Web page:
nep-cfn New Economics Papers
on Corporate Finance
Issue of 2010‒06‒04
three papers chosen by
Zelia Serrasqueiro
University of the Beira Interior

  1. Are Acquisition Premiums Lower because of Target CEOs' Conflicts of Interest? By Bargeron, Leonce L.; Schlingermann, Frederik P.; Stulz, Rene M.; Zutter, Chad J.
  2. Innovation, Credit Constraints, and Trade Credit: Evidence from a Cross-Country Study By Werner Bönte; Sebastian Nielen
  3. Internal Promotion and the Effect of Board Monitoring: A Comparison of Japan and the United States By Meg Sato

  1. By: Bargeron, Leonce L. (University of Pittsburgh); Schlingermann, Frederik P. (University of Pittsburgh and Erasmus University Rotterdam); Stulz, Rene M. (Ohio State University and ECGI); Zutter, Chad J. (University of Pittsburgh)
    Abstract: CEOs have a conflict of interest when their company is the target of an acquisition attempt: They can bargain for private benefits, such as retention by the acquirer, rather than for a higher premium to be paid to their shareholders. We find that target CEO retention by the bidder does not appear to be driven by the CEO bargaining for his own interests at the expense of shareholders. Retention is not associated with a lower premium. Retention is more likely when it is more valuable to the bidder in running the merged firm, in that the CEO is more likely to be retained when she has skills and knowledge that bidder executives do not have and when the incentives of target insiders are well aligned with those of target shareholders. Regardless of retention, shareholders of acquired firms whose CEO is at retirement age receive lower premiums than shareholders of acquired firms with younger CEOs. This lower premium seems to be explained by the apparent reduced acquisition value of firms led by retirement age CEOs rather than by the target CEO conflict of interest.
    Date: 2010–04
  2. By: Werner Bönte (Schumpeter School of Business and Economics, Bergische Universität Wuppertal); Sebastian Nielen (Schumpeter School of Business and Economics, Bergische Universität Wuppertal)
    Abstract: This paper studies the relationship between trade credit and innovation. While trade credit is well researched in the finance literature, its link to innovation has been neglected in prior research. We argue that innovative small and medium-sized enterprises (SMEs) are more likely to use trade credit than non-innovative SMEs because of credit constraints and that business partners may have incentives to offer trade credit especially to innovative SMEs. The relationship between innovation and trade credit is empirically examined by using a sample of SMEs from 14 European countries. The results of an econometric analysis confirm a positive relationship between innovation and trade credit. In particular, SMEs with product innovations have a higher probability of using trade credit than other SMEs. Moreover, the results suggest that the effect of product innovation is only statistically significant if SMEs report that access to financing or cost of financing are obstacles for the operation and growth of their businesses. Hence, the results point to the relevance of trade credit as a source of short-term financing for innovative SMEs which are credit constrained.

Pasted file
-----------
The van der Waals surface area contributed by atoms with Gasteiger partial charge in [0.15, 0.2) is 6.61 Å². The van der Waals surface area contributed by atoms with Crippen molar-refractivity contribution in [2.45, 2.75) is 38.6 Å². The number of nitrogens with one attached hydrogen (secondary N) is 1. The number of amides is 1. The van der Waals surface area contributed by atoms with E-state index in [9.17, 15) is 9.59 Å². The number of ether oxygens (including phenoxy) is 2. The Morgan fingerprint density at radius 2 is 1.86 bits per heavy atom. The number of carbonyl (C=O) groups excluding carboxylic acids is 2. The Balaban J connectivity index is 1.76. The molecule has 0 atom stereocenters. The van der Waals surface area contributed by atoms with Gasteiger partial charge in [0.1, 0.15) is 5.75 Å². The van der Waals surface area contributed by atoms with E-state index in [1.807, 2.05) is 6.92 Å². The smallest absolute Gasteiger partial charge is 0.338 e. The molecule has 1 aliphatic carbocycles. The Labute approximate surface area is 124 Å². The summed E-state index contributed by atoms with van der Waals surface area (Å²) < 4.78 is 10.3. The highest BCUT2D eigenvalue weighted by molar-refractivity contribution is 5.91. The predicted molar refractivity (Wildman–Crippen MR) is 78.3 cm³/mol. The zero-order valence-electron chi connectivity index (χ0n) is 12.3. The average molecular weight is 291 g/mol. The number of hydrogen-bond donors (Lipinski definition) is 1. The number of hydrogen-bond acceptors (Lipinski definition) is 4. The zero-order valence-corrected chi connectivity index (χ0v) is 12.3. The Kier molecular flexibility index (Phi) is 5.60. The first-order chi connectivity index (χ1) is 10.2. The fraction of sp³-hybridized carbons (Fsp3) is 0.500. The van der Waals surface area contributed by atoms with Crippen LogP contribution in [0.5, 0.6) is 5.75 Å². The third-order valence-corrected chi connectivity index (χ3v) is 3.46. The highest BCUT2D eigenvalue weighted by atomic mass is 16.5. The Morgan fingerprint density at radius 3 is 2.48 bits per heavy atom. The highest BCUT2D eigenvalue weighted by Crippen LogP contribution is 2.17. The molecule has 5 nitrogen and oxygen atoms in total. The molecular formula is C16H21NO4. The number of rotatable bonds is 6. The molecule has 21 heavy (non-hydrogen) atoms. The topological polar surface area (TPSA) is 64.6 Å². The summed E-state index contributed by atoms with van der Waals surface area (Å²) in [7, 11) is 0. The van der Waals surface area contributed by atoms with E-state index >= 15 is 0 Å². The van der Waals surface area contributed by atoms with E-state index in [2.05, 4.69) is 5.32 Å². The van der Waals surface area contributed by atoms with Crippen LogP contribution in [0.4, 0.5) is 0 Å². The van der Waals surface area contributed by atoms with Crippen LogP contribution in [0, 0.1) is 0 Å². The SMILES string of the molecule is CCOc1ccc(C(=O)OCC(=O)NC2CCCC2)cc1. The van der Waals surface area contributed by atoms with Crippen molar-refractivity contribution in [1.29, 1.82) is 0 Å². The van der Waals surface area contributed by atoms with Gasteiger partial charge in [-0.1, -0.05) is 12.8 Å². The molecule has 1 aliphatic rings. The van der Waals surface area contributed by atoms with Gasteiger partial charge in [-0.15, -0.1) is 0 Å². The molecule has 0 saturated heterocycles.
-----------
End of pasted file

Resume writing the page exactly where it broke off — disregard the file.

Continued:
Keywords: trade credit, innovation, credit constraints
    JEL: G32 O31 L20
    Date: 2010–05
  3. By: Meg Sato (Australia-Japan Research Centre)
    Abstract: This paper analyses two pronounced features of Japanese corporate governance: large corporate boards almost entirely composed of insiders and the tendency to appoint CEOs through internal promotions. It is often argued that Japanese boards are less effective in monitoring CEOs than U.S. boards which tends to be composed of a small number of directors, majority of which are outsiders. I show that Japanese corporate governance exhibits less inefficiencies than U.S. corporate governance. I further discuss the recent changes in Japanese corporate governance and provide theoretical explanation that they do not necessarily enhance board monitoring.
    Keywords: Board Monitoring; Distortion of Bargaining Surplus; Japanese Corporate Governance; US Corporate Governance; Board Size
    JEL: G30 K22 P51
    Date: 2010

This nep-cfn issue is ©2010 by Zelia Serrasqueiro. It is provided as is without any express or implied warranty. It may be freely redistributed in whole or in part for any purpose. If distributed in part, please include this notice.
General information on the NEP project can be found at For comments please write to the director of NEP, Marco Novarese at <>. Put “NEP” in the subject, otherwise your mail may be rejected.
NEP’s infrastructure is sponsored by the School of Economics and Finance of Massey University in New Zealand.